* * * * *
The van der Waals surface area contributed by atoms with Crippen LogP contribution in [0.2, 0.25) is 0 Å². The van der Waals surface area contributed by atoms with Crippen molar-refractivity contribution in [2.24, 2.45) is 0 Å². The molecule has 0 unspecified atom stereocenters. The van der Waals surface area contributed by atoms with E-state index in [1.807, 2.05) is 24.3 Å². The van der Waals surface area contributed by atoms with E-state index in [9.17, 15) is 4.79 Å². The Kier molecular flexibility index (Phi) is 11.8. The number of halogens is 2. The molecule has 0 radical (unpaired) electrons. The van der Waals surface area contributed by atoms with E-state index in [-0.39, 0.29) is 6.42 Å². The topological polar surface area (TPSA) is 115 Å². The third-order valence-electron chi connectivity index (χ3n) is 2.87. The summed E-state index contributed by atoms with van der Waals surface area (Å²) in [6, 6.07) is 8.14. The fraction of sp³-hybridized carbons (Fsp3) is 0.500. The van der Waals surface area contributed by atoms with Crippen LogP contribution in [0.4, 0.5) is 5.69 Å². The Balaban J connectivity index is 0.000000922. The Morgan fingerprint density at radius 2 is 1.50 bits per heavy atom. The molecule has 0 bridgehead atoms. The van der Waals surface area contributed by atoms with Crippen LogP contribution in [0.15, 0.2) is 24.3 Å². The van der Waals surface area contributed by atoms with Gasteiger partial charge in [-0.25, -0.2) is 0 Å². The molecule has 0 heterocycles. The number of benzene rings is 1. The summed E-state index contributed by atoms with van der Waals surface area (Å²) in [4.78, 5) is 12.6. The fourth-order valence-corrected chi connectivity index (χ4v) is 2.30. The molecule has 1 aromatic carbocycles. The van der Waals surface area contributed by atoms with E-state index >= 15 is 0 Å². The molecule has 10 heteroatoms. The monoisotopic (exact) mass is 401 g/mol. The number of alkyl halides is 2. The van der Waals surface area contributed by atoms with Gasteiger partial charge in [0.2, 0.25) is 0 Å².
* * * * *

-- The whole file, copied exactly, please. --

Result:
The van der Waals surface area contributed by atoms with Crippen LogP contribution in [0.2, 0.25) is 0 Å². The van der Waals surface area contributed by atoms with Crippen molar-refractivity contribution in [2.24, 2.45) is 0 Å². The molecule has 0 unspecified atom stereocenters. The van der Waals surface area contributed by atoms with E-state index in [1.807, 2.05) is 24.3 Å². The van der Waals surface area contributed by atoms with E-state index in [9.17, 15) is 4.79 Å². The Kier molecular flexibility index (Phi) is 11.8. The number of halogens is 2. The molecule has 0 radical (unpaired) electrons. The van der Waals surface area contributed by atoms with E-state index in [-0.39, 0.29) is 6.42 Å². The topological polar surface area (TPSA) is 115 Å². The third-order valence-electron chi connectivity index (χ3n) is 2.87. The summed E-state index contributed by atoms with van der Waals surface area (Å²) in [6, 6.07) is 8.14. The fraction of sp³-hybridized carbons (Fsp3) is 0.500. The van der Waals surface area contributed by atoms with Crippen LogP contribution in [0.4, 0.5) is 5.69 Å². The Balaban J connectivity index is 0.000000922. The Morgan fingerprint density at radius 2 is 1.50 bits per heavy atom. The molecule has 0 bridgehead atoms. The van der Waals surface area contributed by atoms with Crippen LogP contribution in [0.15, 0.2) is 24.3 Å². The van der Waals surface area contributed by atoms with Gasteiger partial charge in [-0.25, -0.2) is 0 Å². The molecule has 0 heterocycles. The number of benzene rings is 1. The summed E-state index contributed by atoms with van der Waals surface area (Å²) in [4.78, 5) is 12.6. The fourth-order valence-corrected chi connectivity index (χ4v) is 2.30. The molecule has 1 aromatic carbocycles. The van der Waals surface area contributed by atoms with E-state index >= 15 is 0 Å². The molecule has 10 heteroatoms. The monoisotopic (exact) mass is 401 g/mol. The number of alkyl halides is 2. The van der Waals surface area contributed by atoms with Gasteiger partial charge in [0.2, 0.25) is 0 Å².